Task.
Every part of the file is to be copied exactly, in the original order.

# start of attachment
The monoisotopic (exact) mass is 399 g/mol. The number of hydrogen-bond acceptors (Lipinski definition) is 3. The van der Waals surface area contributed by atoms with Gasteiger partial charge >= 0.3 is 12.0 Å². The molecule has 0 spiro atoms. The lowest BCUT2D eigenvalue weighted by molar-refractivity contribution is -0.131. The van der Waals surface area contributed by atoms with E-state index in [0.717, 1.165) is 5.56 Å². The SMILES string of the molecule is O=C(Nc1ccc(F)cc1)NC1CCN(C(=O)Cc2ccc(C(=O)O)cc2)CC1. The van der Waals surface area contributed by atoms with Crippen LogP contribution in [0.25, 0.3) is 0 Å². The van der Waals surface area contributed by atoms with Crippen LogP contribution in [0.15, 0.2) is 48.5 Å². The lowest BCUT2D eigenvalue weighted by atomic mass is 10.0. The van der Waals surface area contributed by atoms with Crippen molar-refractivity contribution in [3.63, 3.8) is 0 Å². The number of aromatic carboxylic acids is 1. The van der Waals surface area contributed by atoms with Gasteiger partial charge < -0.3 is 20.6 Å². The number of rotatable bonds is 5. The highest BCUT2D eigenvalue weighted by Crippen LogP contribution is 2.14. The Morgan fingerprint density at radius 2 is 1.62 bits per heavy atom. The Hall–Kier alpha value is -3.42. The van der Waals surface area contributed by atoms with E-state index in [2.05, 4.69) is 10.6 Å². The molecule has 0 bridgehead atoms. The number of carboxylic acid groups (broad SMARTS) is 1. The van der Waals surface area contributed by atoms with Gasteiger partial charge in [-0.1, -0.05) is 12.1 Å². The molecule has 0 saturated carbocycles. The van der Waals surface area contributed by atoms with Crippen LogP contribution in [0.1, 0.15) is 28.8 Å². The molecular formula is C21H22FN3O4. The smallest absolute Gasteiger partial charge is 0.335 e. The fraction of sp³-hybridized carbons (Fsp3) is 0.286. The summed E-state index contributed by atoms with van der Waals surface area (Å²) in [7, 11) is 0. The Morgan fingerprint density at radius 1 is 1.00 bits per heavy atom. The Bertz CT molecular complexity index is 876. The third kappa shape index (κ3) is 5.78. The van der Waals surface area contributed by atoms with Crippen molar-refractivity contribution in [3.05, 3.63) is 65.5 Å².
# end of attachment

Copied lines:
The monoisotopic (exact) mass is 399 g/mol. The number of hydrogen-bond acceptors (Lipinski definition) is 3. The van der Waals surface area contributed by atoms with Gasteiger partial charge >= 0.3 is 12.0 Å². The molecule has 0 spiro atoms. The lowest BCUT2D eigenvalue weighted by molar-refractivity contribution is -0.131. The van der Waals surface area contributed by atoms with E-state index in [0.717, 1.165) is 5.56 Å². The SMILES string of the molecule is O=C(Nc1ccc(F)cc1)NC1CCN(C(=O)Cc2ccc(C(=O)O)cc2)CC1. The van der Waals surface area contributed by atoms with Crippen LogP contribution in [0.25, 0.3) is 0 Å². The van der Waals surface area contributed by atoms with Crippen LogP contribution in [0.15, 0.2) is 48.5 Å². The lowest BCUT2D eigenvalue weighted by atomic mass is 10.0. The van der Waals surface area contributed by atoms with Crippen molar-refractivity contribution in [3.63, 3.8) is 0 Å². The number of aromatic carboxylic acids is 1. The van der Waals surface area contributed by atoms with Gasteiger partial charge < -0.3 is 20.6 Å². The number of rotatable bonds is 5. The highest BCUT2D eigenvalue weighted by Crippen LogP contribution is 2.14. The Morgan fingerprint density at radius 2 is 1.62 bits per heavy atom. The Hall–Kier alpha value is -3.42. The van der Waals surface area contributed by atoms with E-state index in [2.05, 4.69) is 10.6 Å². The molecule has 0 bridgehead atoms. The number of carboxylic acid groups (broad SMARTS) is 1. The van der Waals surface area contributed by atoms with Gasteiger partial charge in [-0.1, -0.05) is 12.1 Å². The molecule has 0 saturated carbocycles. The van der Waals surface area contributed by atoms with Crippen LogP contribution in [0.1, 0.15) is 28.8 Å². The molecular formula is C21H22FN3O4. The smallest absolute Gasteiger partial charge is 0.335 e. The fraction of sp³-hybridized carbons (Fsp3) is 0.286. The summed E-state index contributed by atoms with van der Waals surface area (Å²) in [7, 11) is 0. The Morgan fingerprint density at radius 1 is 1.00 bits per heavy atom. The Bertz CT molecular complexity index is 876. The third kappa shape index (κ3) is 5.78. The van der Waals surface area contributed by atoms with Crippen molar-refractivity contribution in [3.05, 3.63) is 65.5 Å².